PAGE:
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Can I Argue Self-Defense in a Burglary Case?

If you are charged with a serious crime in Texas, you have the right to present a defense within the boundaries of the law. For example, if you are charged with aggravated assault, you might argue you acted in self-defense–that is to say, the accuser actually attacked you first. Or in the case of a burglary, you could present evidence that you were on the property in question with the owner’s consent.

Court of Criminal Appeals Finds Problems with Trial Judge’s Rulings Against Defendant

But sometimes, there are scenarios where prosecutors and judges try to prevent a defendant from making such arguments. Recently, the Texas Court of Criminal Appeals intervened in a case where the trial judge not only incorrectly barred a defendant from presenting his defense–the prosecutor also misled the jury as to the law.

Here is what happened. The defendant was having an affair with a married woman. One day he went to the woman’s house–with her consent–to feed her cats while she was away. Unfortunately, the woman’s husband came home at the same time the defendant was carrying out this task.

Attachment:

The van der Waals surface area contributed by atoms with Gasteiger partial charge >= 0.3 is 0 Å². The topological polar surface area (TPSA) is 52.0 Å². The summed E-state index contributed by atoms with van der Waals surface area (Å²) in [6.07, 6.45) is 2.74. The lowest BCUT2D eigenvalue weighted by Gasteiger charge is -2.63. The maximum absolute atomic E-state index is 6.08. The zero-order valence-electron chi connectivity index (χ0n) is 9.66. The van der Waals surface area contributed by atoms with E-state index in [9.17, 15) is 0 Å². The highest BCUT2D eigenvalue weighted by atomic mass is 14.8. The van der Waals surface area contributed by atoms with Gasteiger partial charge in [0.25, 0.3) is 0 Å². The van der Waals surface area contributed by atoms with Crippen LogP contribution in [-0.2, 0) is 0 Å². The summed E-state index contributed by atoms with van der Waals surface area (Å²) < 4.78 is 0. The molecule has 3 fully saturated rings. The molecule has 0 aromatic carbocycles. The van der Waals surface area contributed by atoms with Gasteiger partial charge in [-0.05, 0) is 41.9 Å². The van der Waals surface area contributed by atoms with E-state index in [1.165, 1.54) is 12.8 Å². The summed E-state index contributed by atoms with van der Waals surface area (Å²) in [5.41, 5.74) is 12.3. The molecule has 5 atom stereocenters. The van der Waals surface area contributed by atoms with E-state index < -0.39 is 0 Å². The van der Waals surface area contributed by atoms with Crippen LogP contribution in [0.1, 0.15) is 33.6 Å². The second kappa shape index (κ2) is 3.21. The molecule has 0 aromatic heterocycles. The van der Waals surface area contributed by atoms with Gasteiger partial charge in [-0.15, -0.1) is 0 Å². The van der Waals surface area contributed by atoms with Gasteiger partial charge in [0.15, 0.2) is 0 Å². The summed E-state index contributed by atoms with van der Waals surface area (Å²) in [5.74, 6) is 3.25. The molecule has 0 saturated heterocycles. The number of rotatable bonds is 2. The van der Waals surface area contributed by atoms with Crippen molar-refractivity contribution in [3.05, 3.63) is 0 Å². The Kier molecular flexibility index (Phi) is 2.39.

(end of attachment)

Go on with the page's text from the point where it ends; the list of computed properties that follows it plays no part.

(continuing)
The defendant decided to hide in a closet. What happened next was disputed. The husband claimed the defendant “ambushed him with a shotgun.” The two men struggled for control of the gun–and then a knife–before the two men fled the house.

According to the defendant’s account, however, the husband ambushed him in the closet brandishing the knife. The defendant initially grabbed a gun located in the close. The two men struggled, and the defendant pulled a second handgun on his person, fired a warning shot at the husband, and then left the house.

At trial, the prosecution argued the defendant could argue justification or “self-defense” because he was “unlawfully carrying a weapon”–his own gun–and he “started the fight.” The trial judge agreed and barred the defense from offering any evidence or arguments based on self-defense.

The only thing the defense could argue is that the defendant was in the house with the wife’s consent. But here is where the prosecutor misled the jury, telling them that “the law in Texas is that consent, if any, of any party other than the owner named in the indictment [i.e., the husband] is irrelevant in a burglary case.” As the Court of Criminal Appeals later explained, “That assertion is wrong.”

The jury ultimately convicted the defendant of burglary and aggravated assault. An intermediate appeals court later overturned the assault conviction. And on June 27, 2018, the Court of Criminal Appeals ordered the intermediate court to look at whether or not the trial judge’s “refusal to instruct the jury” on self-defense constituted an error. If so, then such error was “harmful to the defense” and warrants reversal.

Get Help from a Texas Criminal Defense Lawyer

The deck is often stacked against criminal defendants in Texas. This is why you need to work with an experienced Houston criminal defense attorney who understands the system and will fight for your rights. Contact us online or call the Law Offices of Tad Nelson & Associates in Galveston, Houston, or League City if you need help today, (281) 280-0100.